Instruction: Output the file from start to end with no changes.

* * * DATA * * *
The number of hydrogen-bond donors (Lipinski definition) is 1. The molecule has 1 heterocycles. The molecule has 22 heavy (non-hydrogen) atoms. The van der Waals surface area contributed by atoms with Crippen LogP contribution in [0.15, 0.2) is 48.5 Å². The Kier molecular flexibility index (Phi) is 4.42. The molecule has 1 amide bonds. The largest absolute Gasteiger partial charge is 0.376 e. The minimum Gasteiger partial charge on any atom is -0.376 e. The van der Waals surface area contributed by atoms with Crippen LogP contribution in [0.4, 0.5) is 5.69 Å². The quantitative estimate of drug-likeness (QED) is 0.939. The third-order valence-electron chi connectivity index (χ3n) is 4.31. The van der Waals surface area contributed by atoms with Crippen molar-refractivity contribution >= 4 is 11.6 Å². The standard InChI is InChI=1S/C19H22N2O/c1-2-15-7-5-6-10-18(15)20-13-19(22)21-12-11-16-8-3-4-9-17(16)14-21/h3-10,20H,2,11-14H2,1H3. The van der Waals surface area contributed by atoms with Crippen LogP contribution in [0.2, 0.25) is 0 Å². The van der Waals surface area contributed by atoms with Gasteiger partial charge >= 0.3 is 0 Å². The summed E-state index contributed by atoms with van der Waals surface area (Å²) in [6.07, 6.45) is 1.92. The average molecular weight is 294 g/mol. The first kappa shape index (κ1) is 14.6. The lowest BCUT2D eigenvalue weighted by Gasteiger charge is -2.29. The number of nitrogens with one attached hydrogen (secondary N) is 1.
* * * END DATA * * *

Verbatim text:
The number of hydrogen-bond donors (Lipinski definition) is 1. The molecule has 1 heterocycles. The molecule has 22 heavy (non-hydrogen) atoms. The van der Waals surface area contributed by atoms with Crippen LogP contribution in [0.15, 0.2) is 48.5 Å². The Kier molecular flexibility index (Phi) is 4.42. The molecule has 1 amide bonds. The largest absolute Gasteiger partial charge is 0.376 e. The minimum Gasteiger partial charge on any atom is -0.376 e. The van der Waals surface area contributed by atoms with Crippen LogP contribution in [0.4, 0.5) is 5.69 Å². The quantitative estimate of drug-likeness (QED) is 0.939. The third-order valence-electron chi connectivity index (χ3n) is 4.31. The van der Waals surface area contributed by atoms with Crippen molar-refractivity contribution >= 4 is 11.6 Å². The standard InChI is InChI=1S/C19H22N2O/c1-2-15-7-5-6-10-18(15)20-13-19(22)21-12-11-16-8-3-4-9-17(16)14-21/h3-10,20H,2,11-14H2,1H3. The van der Waals surface area contributed by atoms with Crippen LogP contribution in [0.2, 0.25) is 0 Å². The van der Waals surface area contributed by atoms with Gasteiger partial charge >= 0.3 is 0 Å². The summed E-state index contributed by atoms with van der Waals surface area (Å²) in [6.07, 6.45) is 1.92. The average molecular weight is 294 g/mol. The first kappa shape index (κ1) is 14.6. The lowest BCUT2D eigenvalue weighted by Gasteiger charge is -2.29. The number of nitrogens with one attached hydrogen (secondary N) is 1.